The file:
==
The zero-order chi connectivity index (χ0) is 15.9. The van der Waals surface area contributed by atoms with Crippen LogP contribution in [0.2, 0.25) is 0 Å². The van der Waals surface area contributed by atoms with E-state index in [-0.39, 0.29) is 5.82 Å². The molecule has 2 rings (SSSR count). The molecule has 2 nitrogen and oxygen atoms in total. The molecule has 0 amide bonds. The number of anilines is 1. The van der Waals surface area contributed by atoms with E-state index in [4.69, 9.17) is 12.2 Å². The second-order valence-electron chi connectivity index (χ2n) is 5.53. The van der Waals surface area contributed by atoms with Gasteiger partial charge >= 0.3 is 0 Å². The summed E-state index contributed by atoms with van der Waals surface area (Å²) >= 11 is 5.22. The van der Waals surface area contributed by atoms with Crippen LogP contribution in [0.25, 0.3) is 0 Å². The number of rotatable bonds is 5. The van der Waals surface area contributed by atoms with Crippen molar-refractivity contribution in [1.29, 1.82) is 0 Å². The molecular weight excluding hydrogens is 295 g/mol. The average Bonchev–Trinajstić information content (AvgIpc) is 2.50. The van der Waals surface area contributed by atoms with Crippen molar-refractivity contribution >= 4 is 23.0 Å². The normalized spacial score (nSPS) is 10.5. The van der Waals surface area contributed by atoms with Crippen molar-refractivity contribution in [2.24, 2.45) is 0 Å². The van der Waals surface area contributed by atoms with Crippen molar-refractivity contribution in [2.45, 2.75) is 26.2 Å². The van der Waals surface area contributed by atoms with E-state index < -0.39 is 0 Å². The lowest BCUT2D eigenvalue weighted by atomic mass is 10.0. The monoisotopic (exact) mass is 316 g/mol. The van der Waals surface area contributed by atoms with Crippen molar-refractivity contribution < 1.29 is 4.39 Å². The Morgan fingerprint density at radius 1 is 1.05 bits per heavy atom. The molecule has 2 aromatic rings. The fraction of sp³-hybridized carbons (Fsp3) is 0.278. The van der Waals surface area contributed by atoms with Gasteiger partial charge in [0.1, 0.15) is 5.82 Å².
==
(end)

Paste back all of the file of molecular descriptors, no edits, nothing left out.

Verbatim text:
The zero-order chi connectivity index (χ0) is 15.9. The van der Waals surface area contributed by atoms with Crippen LogP contribution in [0.2, 0.25) is 0 Å². The van der Waals surface area contributed by atoms with E-state index in [-0.39, 0.29) is 5.82 Å². The molecule has 2 rings (SSSR count). The molecule has 2 nitrogen and oxygen atoms in total. The molecule has 0 amide bonds. The number of anilines is 1. The van der Waals surface area contributed by atoms with E-state index in [4.69, 9.17) is 12.2 Å². The second-order valence-electron chi connectivity index (χ2n) is 5.53. The van der Waals surface area contributed by atoms with Gasteiger partial charge >= 0.3 is 0 Å². The summed E-state index contributed by atoms with van der Waals surface area (Å²) >= 11 is 5.22. The van der Waals surface area contributed by atoms with Crippen LogP contribution in [0.25, 0.3) is 0 Å². The number of rotatable bonds is 5. The van der Waals surface area contributed by atoms with Crippen molar-refractivity contribution in [1.29, 1.82) is 0 Å². The molecular weight excluding hydrogens is 295 g/mol. The average Bonchev–Trinajstić information content (AvgIpc) is 2.50. The van der Waals surface area contributed by atoms with Crippen molar-refractivity contribution >= 4 is 23.0 Å². The normalized spacial score (nSPS) is 10.5. The van der Waals surface area contributed by atoms with Crippen molar-refractivity contribution in [2.24, 2.45) is 0 Å². The van der Waals surface area contributed by atoms with Crippen molar-refractivity contribution in [2.45, 2.75) is 26.2 Å². The van der Waals surface area contributed by atoms with E-state index < -0.39 is 0 Å². The lowest BCUT2D eigenvalue weighted by atomic mass is 10.0. The monoisotopic (exact) mass is 316 g/mol. The van der Waals surface area contributed by atoms with Crippen molar-refractivity contribution < 1.29 is 4.39 Å². The Morgan fingerprint density at radius 1 is 1.05 bits per heavy atom. The molecule has 2 aromatic rings. The fraction of sp³-hybridized carbons (Fsp3) is 0.278. The van der Waals surface area contributed by atoms with Gasteiger partial charge in [0.1, 0.15) is 5.82 Å².